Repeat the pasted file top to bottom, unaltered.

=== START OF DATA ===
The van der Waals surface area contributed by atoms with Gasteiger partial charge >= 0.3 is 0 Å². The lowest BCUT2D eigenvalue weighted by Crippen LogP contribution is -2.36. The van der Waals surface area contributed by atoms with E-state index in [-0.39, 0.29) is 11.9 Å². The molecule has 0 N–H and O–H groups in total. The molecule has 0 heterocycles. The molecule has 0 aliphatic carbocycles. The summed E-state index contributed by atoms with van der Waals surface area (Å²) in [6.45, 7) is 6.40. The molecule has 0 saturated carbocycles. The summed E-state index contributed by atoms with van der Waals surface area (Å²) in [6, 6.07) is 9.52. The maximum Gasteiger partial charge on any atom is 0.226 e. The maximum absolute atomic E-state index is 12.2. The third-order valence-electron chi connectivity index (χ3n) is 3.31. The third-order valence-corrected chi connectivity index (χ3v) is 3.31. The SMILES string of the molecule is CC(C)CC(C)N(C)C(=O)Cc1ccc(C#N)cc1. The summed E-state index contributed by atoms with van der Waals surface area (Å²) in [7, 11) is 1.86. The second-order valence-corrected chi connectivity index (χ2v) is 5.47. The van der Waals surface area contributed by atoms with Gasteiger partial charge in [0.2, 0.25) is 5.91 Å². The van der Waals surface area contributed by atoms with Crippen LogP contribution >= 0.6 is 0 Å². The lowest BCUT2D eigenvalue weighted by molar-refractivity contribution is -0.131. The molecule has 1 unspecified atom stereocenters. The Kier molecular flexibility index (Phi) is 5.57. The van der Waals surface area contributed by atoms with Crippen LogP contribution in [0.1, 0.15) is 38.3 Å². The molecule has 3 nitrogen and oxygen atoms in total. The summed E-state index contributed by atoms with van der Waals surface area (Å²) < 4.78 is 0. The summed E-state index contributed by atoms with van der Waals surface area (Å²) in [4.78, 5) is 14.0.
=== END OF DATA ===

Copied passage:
The van der Waals surface area contributed by atoms with Gasteiger partial charge >= 0.3 is 0 Å². The lowest BCUT2D eigenvalue weighted by Crippen LogP contribution is -2.36. The van der Waals surface area contributed by atoms with E-state index in [-0.39, 0.29) is 11.9 Å². The molecule has 0 N–H and O–H groups in total. The molecule has 0 heterocycles. The molecule has 0 aliphatic carbocycles. The summed E-state index contributed by atoms with van der Waals surface area (Å²) in [6.45, 7) is 6.40. The molecule has 0 saturated carbocycles. The summed E-state index contributed by atoms with van der Waals surface area (Å²) in [6, 6.07) is 9.52. The maximum Gasteiger partial charge on any atom is 0.226 e. The maximum absolute atomic E-state index is 12.2. The third-order valence-electron chi connectivity index (χ3n) is 3.31. The third-order valence-corrected chi connectivity index (χ3v) is 3.31. The SMILES string of the molecule is CC(C)CC(C)N(C)C(=O)Cc1ccc(C#N)cc1. The summed E-state index contributed by atoms with van der Waals surface area (Å²) in [7, 11) is 1.86. The second-order valence-corrected chi connectivity index (χ2v) is 5.47. The van der Waals surface area contributed by atoms with Gasteiger partial charge in [0.2, 0.25) is 5.91 Å². The van der Waals surface area contributed by atoms with Crippen LogP contribution >= 0.6 is 0 Å². The lowest BCUT2D eigenvalue weighted by molar-refractivity contribution is -0.131. The molecule has 1 unspecified atom stereocenters. The Kier molecular flexibility index (Phi) is 5.57. The van der Waals surface area contributed by atoms with Crippen LogP contribution in [0.1, 0.15) is 38.3 Å². The molecule has 3 nitrogen and oxygen atoms in total. The summed E-state index contributed by atoms with van der Waals surface area (Å²) < 4.78 is 0. The summed E-state index contributed by atoms with van der Waals surface area (Å²) in [4.78, 5) is 14.0.